Hi @loviemoneva ! Thanks for an interesting presentation. This sounds very interesting! I was just wondering how long the intervention program will be? Will it be just one story reading session for each skill that you’re testing for? Or is it a multiple day/week program? What is your idea/intuition about how much exposure to books is needed for an effect to emerge, especially considering that children will find themselves in situations in which they train their SEDA skills all throughout the day (for example, during play). Looking forward to the symposium tomorrow!

From the zoom chat during the symposium Q&A:

18:12:46 From Elizabeth Oldfather to Everyone:

I have a question about the valence of these transformative experiences. While it would be terrific if reading should always promote understandings that lead to positive outcomes, have you all considered issues of learning “wrong” lessons, of identificatory processing that leads to catastrophizing thought rather than helpful…? Thinking of e.g. work on narrative self as including not only meaning-making but also narratives of “everything in my life turns good to bad” (can’t remember technical term)

18:14:35 From Willie Van Peer to Everyone:

Completely agree, Elizabeth. There’ll be a piece of research on that by Massimo Salgaro & colleagues in the October issue of the Journal of Literary Semantics.

18:14:51 From Nigel Fabb to Everyone:

I had the same question as Elizabeth about negative transformations and the relation between these notions of transformation to longstanding anxieties about the negative consequences of reading

18:15:12 From Elizabeth Oldfather to Everyone:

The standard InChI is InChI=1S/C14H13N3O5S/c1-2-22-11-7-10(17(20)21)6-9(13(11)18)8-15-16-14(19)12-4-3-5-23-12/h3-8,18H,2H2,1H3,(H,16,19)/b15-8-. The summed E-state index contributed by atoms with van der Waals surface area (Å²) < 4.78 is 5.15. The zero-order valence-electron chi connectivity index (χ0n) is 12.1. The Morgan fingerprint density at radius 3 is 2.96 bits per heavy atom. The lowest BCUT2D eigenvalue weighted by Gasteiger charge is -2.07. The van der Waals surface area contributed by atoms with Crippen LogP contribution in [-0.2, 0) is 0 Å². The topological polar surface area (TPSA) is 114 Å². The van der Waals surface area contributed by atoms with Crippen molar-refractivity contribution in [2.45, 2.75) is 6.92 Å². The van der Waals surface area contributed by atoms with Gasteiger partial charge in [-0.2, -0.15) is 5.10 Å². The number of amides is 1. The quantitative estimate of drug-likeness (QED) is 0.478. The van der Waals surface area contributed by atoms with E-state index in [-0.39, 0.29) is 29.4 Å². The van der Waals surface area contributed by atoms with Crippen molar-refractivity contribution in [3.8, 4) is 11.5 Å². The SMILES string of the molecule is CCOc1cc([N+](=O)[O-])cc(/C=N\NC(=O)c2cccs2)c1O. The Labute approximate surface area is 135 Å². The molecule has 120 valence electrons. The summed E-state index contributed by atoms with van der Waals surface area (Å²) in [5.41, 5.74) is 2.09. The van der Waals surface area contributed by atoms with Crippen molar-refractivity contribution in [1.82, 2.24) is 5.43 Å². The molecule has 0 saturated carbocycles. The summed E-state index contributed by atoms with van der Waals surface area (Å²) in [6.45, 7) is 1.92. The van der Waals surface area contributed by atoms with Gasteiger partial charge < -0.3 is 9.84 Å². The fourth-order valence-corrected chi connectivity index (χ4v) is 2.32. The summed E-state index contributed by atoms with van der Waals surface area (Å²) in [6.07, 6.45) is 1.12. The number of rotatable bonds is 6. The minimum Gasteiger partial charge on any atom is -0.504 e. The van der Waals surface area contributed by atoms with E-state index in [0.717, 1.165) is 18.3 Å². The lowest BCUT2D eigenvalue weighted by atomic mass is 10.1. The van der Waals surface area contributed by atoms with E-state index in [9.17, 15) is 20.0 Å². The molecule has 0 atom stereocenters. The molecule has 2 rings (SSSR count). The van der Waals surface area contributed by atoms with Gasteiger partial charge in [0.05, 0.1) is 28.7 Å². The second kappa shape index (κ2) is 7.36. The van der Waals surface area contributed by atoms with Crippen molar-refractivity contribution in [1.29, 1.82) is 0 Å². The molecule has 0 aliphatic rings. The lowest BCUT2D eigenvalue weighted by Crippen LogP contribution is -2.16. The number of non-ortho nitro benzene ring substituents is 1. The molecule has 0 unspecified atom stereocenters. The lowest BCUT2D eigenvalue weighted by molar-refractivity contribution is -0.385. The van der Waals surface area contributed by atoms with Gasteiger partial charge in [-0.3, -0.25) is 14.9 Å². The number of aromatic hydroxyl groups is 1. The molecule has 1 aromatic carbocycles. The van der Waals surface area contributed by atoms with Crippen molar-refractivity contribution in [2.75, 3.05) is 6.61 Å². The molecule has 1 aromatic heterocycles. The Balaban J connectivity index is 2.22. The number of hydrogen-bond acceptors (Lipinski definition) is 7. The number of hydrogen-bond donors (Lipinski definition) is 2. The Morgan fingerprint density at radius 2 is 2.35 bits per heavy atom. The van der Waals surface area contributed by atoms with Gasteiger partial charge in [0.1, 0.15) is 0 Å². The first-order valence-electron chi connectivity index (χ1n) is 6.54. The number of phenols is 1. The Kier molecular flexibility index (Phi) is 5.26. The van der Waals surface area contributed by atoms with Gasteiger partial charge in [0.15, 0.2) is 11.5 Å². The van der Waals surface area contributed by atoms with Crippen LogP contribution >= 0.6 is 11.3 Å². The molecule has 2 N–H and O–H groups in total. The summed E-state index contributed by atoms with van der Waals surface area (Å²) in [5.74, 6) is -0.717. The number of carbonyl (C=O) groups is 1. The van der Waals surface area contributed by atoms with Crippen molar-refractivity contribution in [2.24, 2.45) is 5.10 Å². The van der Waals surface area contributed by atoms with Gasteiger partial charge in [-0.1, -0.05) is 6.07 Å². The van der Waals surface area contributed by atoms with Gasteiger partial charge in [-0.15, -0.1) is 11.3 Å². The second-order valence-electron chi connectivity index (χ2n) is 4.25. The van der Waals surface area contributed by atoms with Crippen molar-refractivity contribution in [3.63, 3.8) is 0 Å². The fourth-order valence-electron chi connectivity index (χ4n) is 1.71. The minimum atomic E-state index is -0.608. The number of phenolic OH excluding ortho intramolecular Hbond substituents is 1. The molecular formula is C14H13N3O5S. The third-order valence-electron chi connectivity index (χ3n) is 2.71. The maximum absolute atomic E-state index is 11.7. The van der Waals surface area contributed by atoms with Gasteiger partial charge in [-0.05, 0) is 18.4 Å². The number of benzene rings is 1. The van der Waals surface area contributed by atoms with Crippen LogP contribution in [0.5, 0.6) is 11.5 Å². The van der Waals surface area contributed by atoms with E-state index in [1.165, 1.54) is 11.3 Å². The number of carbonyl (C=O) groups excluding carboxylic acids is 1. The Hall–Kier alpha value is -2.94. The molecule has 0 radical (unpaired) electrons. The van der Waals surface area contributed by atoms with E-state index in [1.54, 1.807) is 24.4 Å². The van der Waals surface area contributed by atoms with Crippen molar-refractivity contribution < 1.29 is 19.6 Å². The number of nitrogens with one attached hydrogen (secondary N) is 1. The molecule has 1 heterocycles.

Thank you Willie, I will look for it!

18:15:19 From Nigel Fabb to Everyone:
e.g., the ‘Werther’ effect (reading the book made people kill themselves).

18:15:55 From Willie Van Peer to Everyone:
Salgaro et al showed how certain writings may enhance sympathy for Nazi characters….

18:16:08 From dennis kinlaw to Everyone:
Are there studies which consider transformative effects in longer narrative forms (the novel) in comparison to shorter forms (stories, poems)?

And here are the questions the presenters of the symposium came up with themselves to stimulate discussion:

How to pinpoint transformative effects?

How to adapt the transformative reading framework to account for effects not elicited by the text, but rather by reading context (e.g., shared reading, education), by reading habits or other individual differences or life experiences?

How can we take these “extra-textual” factors into account in empirical studies on transformative reading?

When studying transformative reading empirically, how do we determine what a transformative reading experience is (and what it is not)?

When is something “big” enough to be counted as transformative?

How broad should we consider the concept of transformation in the study on transformative reading?